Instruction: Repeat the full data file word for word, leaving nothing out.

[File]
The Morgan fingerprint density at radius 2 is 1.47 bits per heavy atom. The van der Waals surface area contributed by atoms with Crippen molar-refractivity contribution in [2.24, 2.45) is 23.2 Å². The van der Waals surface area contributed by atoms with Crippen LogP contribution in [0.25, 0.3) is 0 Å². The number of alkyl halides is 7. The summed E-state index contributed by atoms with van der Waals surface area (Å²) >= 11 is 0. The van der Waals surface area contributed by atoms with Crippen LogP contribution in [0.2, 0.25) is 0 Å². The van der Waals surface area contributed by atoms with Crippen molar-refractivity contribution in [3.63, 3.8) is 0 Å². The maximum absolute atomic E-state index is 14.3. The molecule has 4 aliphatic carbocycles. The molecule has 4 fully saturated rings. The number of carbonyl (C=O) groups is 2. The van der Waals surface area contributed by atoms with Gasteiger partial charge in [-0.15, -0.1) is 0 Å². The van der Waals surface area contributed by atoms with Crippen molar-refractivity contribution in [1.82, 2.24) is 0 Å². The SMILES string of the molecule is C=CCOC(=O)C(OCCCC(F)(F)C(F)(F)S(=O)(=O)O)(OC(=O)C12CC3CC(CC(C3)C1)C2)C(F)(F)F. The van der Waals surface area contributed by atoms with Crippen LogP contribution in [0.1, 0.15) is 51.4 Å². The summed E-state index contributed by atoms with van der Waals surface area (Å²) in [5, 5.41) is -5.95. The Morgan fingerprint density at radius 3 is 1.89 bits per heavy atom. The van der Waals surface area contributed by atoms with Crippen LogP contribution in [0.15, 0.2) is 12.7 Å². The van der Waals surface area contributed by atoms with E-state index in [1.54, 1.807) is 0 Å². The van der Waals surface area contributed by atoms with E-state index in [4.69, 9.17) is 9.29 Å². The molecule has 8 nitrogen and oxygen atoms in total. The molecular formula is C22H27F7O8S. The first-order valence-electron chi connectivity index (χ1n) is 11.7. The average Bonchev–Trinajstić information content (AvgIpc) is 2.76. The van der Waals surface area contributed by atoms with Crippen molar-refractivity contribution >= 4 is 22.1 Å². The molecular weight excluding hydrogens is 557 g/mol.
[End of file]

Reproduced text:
The Morgan fingerprint density at radius 2 is 1.47 bits per heavy atom. The van der Waals surface area contributed by atoms with Crippen molar-refractivity contribution in [2.24, 2.45) is 23.2 Å². The van der Waals surface area contributed by atoms with Crippen LogP contribution in [0.25, 0.3) is 0 Å². The number of alkyl halides is 7. The summed E-state index contributed by atoms with van der Waals surface area (Å²) >= 11 is 0. The van der Waals surface area contributed by atoms with Crippen LogP contribution in [0.2, 0.25) is 0 Å². The van der Waals surface area contributed by atoms with Crippen molar-refractivity contribution in [3.63, 3.8) is 0 Å². The maximum absolute atomic E-state index is 14.3. The molecule has 4 aliphatic carbocycles. The molecule has 4 fully saturated rings. The number of carbonyl (C=O) groups is 2. The van der Waals surface area contributed by atoms with Gasteiger partial charge in [-0.15, -0.1) is 0 Å². The van der Waals surface area contributed by atoms with Crippen molar-refractivity contribution in [1.82, 2.24) is 0 Å². The SMILES string of the molecule is C=CCOC(=O)C(OCCCC(F)(F)C(F)(F)S(=O)(=O)O)(OC(=O)C12CC3CC(CC(C3)C1)C2)C(F)(F)F. The van der Waals surface area contributed by atoms with Crippen LogP contribution in [0.1, 0.15) is 51.4 Å². The summed E-state index contributed by atoms with van der Waals surface area (Å²) in [5, 5.41) is -5.95. The Morgan fingerprint density at radius 3 is 1.89 bits per heavy atom. The van der Waals surface area contributed by atoms with Crippen LogP contribution in [0.15, 0.2) is 12.7 Å². The van der Waals surface area contributed by atoms with E-state index in [1.54, 1.807) is 0 Å². The van der Waals surface area contributed by atoms with E-state index in [4.69, 9.17) is 9.29 Å². The molecule has 8 nitrogen and oxygen atoms in total. The molecular formula is C22H27F7O8S. The first-order valence-electron chi connectivity index (χ1n) is 11.7. The average Bonchev–Trinajstić information content (AvgIpc) is 2.76. The van der Waals surface area contributed by atoms with Crippen molar-refractivity contribution >= 4 is 22.1 Å². The molecular weight excluding hydrogens is 557 g/mol.